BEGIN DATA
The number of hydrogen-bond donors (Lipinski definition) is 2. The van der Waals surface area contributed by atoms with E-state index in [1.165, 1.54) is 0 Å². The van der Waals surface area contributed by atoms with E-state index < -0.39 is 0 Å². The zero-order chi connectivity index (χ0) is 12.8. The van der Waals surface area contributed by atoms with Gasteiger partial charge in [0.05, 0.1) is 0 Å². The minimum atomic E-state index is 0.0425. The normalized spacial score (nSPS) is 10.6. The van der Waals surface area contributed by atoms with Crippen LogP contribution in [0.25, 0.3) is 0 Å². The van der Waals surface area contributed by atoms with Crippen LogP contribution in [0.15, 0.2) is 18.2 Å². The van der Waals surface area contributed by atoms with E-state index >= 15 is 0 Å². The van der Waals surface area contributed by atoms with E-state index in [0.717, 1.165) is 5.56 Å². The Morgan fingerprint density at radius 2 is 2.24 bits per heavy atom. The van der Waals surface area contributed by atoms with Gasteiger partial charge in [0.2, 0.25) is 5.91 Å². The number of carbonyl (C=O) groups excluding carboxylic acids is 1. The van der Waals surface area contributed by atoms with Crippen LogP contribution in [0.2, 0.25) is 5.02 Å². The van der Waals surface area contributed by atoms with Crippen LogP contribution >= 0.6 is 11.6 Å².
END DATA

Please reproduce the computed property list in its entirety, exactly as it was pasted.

The number of hydrogen-bond donors (Lipinski definition) is 2. The van der Waals surface area contributed by atoms with E-state index in [1.165, 1.54) is 0 Å². The van der Waals surface area contributed by atoms with E-state index < -0.39 is 0 Å². The zero-order chi connectivity index (χ0) is 12.8. The van der Waals surface area contributed by atoms with Gasteiger partial charge in [0.05, 0.1) is 0 Å². The minimum atomic E-state index is 0.0425. The normalized spacial score (nSPS) is 10.6. The van der Waals surface area contributed by atoms with Crippen LogP contribution in [0.25, 0.3) is 0 Å². The van der Waals surface area contributed by atoms with Crippen LogP contribution in [0.15, 0.2) is 18.2 Å². The van der Waals surface area contributed by atoms with E-state index >= 15 is 0 Å². The van der Waals surface area contributed by atoms with E-state index in [0.717, 1.165) is 5.56 Å². The Morgan fingerprint density at radius 2 is 2.24 bits per heavy atom. The van der Waals surface area contributed by atoms with Gasteiger partial charge in [0.2, 0.25) is 5.91 Å². The number of carbonyl (C=O) groups excluding carboxylic acids is 1. The van der Waals surface area contributed by atoms with Crippen LogP contribution in [0.2, 0.25) is 5.02 Å². The van der Waals surface area contributed by atoms with Crippen LogP contribution >= 0.6 is 11.6 Å².